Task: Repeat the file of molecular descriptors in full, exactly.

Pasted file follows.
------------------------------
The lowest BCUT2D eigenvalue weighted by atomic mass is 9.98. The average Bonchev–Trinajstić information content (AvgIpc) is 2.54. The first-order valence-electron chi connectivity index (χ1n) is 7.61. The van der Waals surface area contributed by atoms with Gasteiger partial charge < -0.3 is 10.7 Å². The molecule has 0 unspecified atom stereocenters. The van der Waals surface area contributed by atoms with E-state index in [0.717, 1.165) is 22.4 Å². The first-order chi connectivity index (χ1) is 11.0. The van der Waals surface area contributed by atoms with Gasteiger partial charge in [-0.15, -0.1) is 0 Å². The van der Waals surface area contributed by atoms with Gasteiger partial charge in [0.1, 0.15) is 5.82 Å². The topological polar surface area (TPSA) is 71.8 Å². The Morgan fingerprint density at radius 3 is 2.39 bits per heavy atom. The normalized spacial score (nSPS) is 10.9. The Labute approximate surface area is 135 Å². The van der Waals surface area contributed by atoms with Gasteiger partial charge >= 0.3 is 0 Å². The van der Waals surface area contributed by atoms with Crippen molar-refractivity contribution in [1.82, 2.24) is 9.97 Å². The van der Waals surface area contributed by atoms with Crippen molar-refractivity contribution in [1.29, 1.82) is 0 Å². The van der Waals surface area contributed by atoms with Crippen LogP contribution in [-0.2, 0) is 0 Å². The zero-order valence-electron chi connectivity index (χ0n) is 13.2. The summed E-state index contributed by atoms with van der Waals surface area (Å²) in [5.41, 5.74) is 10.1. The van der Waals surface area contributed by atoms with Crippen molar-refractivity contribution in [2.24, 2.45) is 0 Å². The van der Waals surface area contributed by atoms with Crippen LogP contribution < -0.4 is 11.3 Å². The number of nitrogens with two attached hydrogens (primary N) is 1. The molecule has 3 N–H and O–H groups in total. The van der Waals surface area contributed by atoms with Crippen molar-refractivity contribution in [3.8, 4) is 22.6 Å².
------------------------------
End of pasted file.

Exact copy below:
The lowest BCUT2D eigenvalue weighted by atomic mass is 9.98. The average Bonchev–Trinajstić information content (AvgIpc) is 2.54. The first-order valence-electron chi connectivity index (χ1n) is 7.61. The van der Waals surface area contributed by atoms with Gasteiger partial charge < -0.3 is 10.7 Å². The molecule has 0 unspecified atom stereocenters. The van der Waals surface area contributed by atoms with E-state index in [0.717, 1.165) is 22.4 Å². The first-order chi connectivity index (χ1) is 11.0. The van der Waals surface area contributed by atoms with Gasteiger partial charge in [-0.15, -0.1) is 0 Å². The van der Waals surface area contributed by atoms with Gasteiger partial charge in [0.1, 0.15) is 5.82 Å². The topological polar surface area (TPSA) is 71.8 Å². The Morgan fingerprint density at radius 3 is 2.39 bits per heavy atom. The normalized spacial score (nSPS) is 10.9. The Labute approximate surface area is 135 Å². The van der Waals surface area contributed by atoms with Gasteiger partial charge >= 0.3 is 0 Å². The van der Waals surface area contributed by atoms with Crippen molar-refractivity contribution in [1.82, 2.24) is 9.97 Å². The van der Waals surface area contributed by atoms with Crippen molar-refractivity contribution in [1.29, 1.82) is 0 Å². The van der Waals surface area contributed by atoms with Crippen LogP contribution in [-0.2, 0) is 0 Å². The zero-order valence-electron chi connectivity index (χ0n) is 13.2. The summed E-state index contributed by atoms with van der Waals surface area (Å²) in [5.41, 5.74) is 10.1. The van der Waals surface area contributed by atoms with Crippen molar-refractivity contribution in [2.24, 2.45) is 0 Å². The van der Waals surface area contributed by atoms with Crippen LogP contribution < -0.4 is 11.3 Å². The number of nitrogens with two attached hydrogens (primary N) is 1. The molecule has 3 N–H and O–H groups in total. The van der Waals surface area contributed by atoms with Crippen molar-refractivity contribution in [3.8, 4) is 22.6 Å².